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  • Symptoms

    Vision - night blindness

    The cornea allows light to enter the eye.  As light passes through the eye the iris changes shape by expanding and letting more light through or constricting and letting less light through to change pupil size.  The lens then changes shape to allow the accurate focusing of light on the retina.  Light excites photoreceptors that eventually, through a chemical process, transmit nerve signals through the optic nerve to the brain.  The brain processes these nerve impulses into sight.

    Night blindness is poor vision at night or in dim light.

  • Symptoms

    Vision problems

    People are very sensitive to other individuals' eye positions.  By looking at another person's eye position, one can very effectively gauge where they are looking.  People are also sensitive to eyes that are not looking in the same direction, which is referred to as crossed eyes (strabismus).  Other more specific medical terms refer to eyes turned either outward or inward, or that are abnormally rotated.  Any appearance of crossed eyes in young children should be immediately evaluated, as should recent onset of crossed eyes in an adult.

    There are many types of eye problems and vision disturbances, such as: Halos Blurred vision (the loss of sharpness of vision and the inability to see fine details) Blind spots or scotomas (dark “holes” in the vision in which nothing can be seen) Vision loss and blindness are the most ...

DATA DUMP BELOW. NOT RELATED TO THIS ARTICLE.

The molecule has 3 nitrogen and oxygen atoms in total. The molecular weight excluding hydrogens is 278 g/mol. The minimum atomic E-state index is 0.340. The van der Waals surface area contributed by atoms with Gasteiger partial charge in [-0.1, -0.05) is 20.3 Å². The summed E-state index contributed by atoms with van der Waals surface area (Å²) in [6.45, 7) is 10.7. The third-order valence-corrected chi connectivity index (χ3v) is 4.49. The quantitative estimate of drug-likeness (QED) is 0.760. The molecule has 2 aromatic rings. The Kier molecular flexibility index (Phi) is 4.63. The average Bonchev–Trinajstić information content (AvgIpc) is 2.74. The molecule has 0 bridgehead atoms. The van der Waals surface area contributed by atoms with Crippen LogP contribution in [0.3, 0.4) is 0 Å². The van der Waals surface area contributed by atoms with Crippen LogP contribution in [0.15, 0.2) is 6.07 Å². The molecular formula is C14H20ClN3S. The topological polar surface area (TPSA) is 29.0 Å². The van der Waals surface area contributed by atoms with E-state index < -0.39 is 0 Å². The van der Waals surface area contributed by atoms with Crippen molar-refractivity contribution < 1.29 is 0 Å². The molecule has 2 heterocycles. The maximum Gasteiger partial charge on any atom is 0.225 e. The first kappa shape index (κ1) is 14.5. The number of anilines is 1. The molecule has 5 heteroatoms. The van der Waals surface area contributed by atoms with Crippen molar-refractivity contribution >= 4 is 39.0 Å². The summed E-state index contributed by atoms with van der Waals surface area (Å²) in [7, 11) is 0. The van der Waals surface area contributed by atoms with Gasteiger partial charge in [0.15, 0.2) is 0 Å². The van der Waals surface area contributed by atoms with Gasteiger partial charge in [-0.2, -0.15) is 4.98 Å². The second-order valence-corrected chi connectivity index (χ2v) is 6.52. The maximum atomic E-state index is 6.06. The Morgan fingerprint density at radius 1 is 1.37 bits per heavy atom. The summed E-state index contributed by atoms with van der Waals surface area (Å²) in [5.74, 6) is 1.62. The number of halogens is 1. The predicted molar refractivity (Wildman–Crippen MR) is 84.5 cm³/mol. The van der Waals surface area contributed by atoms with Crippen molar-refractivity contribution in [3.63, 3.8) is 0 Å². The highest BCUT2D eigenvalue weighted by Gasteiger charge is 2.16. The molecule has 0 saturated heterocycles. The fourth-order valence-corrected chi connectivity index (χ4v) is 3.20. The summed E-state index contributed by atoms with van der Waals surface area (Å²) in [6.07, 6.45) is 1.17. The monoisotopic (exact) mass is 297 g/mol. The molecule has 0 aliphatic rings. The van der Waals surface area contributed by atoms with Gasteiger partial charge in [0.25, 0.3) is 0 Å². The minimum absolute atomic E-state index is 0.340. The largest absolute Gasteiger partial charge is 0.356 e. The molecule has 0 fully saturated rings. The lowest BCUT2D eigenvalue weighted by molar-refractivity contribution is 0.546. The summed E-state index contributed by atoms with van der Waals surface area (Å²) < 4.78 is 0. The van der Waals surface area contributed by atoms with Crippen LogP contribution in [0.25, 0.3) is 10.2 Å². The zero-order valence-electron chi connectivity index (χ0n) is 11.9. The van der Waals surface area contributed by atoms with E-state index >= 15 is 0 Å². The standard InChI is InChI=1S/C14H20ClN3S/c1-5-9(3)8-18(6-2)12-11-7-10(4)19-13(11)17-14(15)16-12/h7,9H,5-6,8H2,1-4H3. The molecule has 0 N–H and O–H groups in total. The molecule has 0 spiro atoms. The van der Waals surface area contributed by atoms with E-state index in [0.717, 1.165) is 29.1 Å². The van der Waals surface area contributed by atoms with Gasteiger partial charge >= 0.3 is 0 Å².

• Test

    Visual acuity test

    The eye is the organ of sight, a nearly spherical hollow globe filled with fluids (humors). The outer layer or tunic (sclera, or white, and cornea) is fibrous and protective. The middle tunic layer (choroid, ciliary body and the iris) is vascular. The innermost layer (the retina) is nervous or sensory. The fluids in the eye are divided by the lens into the vitreous humor (behind the lens) and the aqueous humor (in front of the lens). The lens itself is flexible and suspended by ligaments which allow it to change shape to focus light on the retina, which is composed of sensory neurons.

    The visual acuity test is used to determine the smallest letters you can read on a standardized chart (Snellen chart) or a card held 20 feet away. Special charts are used when testing at distances shorter than 20 feet.

  • Test

    Visual field

    The eye is the organ of sight, a nearly spherical hollow globe filled with fluids (humors). The outer layer or tunic (sclera, or white, and cornea) is fibrous and protective. The middle tunic layer (choroid, ciliary body and the iris) is vascular. The innermost layer (the retina) is nervous or sensory. The fluids in the eye are divided by the lens into the vitreous humor (behind the lens) and the aqueous humor (in front of the lens). The lens itself is flexible and suspended by ligaments which allow it to change shape to focus light on the retina, which is composed of sensory neurons.

    The visual field refers to the total area in which objects can be seen in the side (peripheral) vision while you focus your eyes on a central point.

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